Climate wise, Bozhou has four seasons, with very cold and dry winters and very hot and humid summers. Most of the rainfalls are concentrated in the warmer summer months (June to August).
Bozhou – Capital of Chinese Medicine
Bozhou is rich in agricultural products and resources. Most families rely solely on farming for their income making Bozhou one of the major grain producing areas in China, with an annual production output of nearly 5 billion kilogram, accounting for one seventh of the whole of Anhui province.
However, the focus lies on traditional Chinese medicinal herbs, corn, peanuts, cotton and vegetables. In fact, Bozhou’s farmers grow over 500 different variations of Chinese medical herbs on a cultivation area of over 1 million mu 亩 (about 165000 acre). This has led to many Chinese medicinal herbs carrying the name Bozhou in it. For example, herbs such as “Bozhou Peony” 亳州芍药花, “Bozhou Chrysanthemum” 亳菊, or “Bozhou Mulberry Cortex” 桑白皮have been included in the traditional Chinese medicinal materials recorded in the Pharmacopoeia of the People’s Republic of China.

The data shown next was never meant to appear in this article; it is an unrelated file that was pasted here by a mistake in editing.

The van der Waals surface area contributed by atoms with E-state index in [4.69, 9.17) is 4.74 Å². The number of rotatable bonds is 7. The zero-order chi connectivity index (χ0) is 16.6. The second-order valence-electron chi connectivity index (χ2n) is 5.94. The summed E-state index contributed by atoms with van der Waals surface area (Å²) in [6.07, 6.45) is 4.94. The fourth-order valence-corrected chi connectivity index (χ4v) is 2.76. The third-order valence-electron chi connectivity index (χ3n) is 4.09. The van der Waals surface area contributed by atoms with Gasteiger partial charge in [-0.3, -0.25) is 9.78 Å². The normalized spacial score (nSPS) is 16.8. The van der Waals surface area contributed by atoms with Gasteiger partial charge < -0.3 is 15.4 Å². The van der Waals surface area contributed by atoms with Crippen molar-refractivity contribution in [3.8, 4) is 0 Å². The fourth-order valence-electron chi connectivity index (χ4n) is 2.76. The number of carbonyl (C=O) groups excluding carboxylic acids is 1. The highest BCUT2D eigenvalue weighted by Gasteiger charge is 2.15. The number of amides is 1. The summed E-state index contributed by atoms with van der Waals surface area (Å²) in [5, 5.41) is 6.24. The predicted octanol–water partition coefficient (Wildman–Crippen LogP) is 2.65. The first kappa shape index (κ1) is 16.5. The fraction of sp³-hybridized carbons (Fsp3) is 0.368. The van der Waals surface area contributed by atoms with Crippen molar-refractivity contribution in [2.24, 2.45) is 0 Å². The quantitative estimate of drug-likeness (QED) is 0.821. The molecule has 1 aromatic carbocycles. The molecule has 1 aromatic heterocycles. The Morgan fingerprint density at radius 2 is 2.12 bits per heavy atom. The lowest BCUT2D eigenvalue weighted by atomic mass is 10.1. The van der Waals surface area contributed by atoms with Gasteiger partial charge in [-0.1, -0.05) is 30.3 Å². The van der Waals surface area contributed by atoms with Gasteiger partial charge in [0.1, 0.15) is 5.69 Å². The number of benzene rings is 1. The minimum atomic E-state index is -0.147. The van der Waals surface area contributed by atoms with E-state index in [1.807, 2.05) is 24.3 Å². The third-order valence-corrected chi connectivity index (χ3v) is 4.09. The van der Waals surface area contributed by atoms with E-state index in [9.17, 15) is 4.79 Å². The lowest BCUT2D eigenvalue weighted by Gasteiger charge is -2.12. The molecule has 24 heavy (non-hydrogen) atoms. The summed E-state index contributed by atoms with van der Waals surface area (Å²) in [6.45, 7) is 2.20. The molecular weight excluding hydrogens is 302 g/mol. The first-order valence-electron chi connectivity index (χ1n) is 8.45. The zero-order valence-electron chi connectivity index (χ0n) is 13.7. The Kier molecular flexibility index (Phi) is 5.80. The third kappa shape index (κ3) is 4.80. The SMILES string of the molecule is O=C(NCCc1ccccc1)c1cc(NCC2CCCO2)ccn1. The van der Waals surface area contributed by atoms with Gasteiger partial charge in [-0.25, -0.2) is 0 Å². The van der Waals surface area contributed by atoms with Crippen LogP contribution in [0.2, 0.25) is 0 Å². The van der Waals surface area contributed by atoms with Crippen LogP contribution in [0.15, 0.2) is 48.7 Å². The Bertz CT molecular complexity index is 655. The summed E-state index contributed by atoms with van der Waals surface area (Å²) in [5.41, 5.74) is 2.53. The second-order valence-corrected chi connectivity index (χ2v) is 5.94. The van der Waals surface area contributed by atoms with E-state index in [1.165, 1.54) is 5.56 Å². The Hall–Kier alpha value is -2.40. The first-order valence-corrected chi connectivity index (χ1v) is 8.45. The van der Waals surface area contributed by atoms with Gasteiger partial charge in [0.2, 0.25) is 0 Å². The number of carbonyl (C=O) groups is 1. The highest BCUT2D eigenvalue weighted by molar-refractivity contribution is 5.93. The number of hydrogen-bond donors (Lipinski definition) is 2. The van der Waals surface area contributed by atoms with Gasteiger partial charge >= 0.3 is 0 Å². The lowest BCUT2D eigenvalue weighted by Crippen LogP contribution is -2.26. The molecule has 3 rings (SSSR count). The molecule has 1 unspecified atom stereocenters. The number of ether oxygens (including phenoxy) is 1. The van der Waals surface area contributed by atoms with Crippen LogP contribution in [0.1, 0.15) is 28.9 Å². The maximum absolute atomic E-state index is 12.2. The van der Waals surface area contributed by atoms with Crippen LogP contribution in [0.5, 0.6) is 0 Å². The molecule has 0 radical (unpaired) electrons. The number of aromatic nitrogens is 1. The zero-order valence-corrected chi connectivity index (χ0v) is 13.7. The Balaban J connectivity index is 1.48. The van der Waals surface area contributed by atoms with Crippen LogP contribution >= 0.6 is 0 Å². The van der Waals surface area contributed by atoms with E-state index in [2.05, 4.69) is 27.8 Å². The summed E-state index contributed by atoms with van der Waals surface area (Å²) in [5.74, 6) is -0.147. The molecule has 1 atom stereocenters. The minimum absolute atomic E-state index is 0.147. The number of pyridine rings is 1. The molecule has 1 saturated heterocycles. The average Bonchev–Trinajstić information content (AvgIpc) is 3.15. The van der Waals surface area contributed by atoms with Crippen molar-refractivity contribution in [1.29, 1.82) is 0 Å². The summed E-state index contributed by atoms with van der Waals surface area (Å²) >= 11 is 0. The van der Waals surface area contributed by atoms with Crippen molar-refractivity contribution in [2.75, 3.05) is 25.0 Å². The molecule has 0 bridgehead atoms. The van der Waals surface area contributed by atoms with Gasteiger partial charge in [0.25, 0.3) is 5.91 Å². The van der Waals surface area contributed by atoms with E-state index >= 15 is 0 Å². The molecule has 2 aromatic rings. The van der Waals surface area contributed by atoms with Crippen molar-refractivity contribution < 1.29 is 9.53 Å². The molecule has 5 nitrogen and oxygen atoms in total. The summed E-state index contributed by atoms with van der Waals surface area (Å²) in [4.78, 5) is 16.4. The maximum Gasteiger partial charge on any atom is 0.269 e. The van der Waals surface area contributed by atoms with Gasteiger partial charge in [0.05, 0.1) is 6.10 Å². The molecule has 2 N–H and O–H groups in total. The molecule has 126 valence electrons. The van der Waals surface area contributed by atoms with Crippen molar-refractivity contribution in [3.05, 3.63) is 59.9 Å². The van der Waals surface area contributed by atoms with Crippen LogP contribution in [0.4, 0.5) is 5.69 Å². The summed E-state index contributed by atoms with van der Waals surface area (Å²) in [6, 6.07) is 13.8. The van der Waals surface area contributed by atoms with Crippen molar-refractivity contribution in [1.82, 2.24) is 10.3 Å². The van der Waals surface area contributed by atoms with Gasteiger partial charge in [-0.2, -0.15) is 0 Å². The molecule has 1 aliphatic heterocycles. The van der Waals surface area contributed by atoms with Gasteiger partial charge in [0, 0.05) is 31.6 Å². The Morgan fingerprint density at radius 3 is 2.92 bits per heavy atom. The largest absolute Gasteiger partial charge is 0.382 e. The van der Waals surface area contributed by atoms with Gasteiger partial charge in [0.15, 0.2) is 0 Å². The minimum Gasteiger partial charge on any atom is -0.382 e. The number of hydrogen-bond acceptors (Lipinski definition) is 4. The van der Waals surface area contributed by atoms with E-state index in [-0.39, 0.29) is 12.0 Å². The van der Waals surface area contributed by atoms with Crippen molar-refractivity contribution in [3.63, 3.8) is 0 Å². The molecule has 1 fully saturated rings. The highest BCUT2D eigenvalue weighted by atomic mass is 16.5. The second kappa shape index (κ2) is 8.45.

Having the largest industry of Traditional Chinese Medicine, Bozhou hosts the Annual Trade Fair of Traditional Chinese Medicine and International TCM Expo every year for 25 years and 4 years respectively.
The provincial government is more and more encouraging investment into Bozhou, especially in sectors such as culture and tourism, and modern Chinese medicine. Currently Bozhou’s administrative departments and government parties are working on projects such as the Ming and Qing dynasty style blocks restoration, a theme park construction showcasing TCM health preserving, Taoism, a cultural tourism zone of ecology, exploration of hot spring resources and many more. In the modern Chinese medicine sector investors and advocates are working on new types of Chinese herbal slices, traditional Chinese medicine extraction, Chinese patent medicine manufacturing, traditional Chinese medicine health care products, traditional Chinese veterinary drugs, or traditional Chinese medicine additives.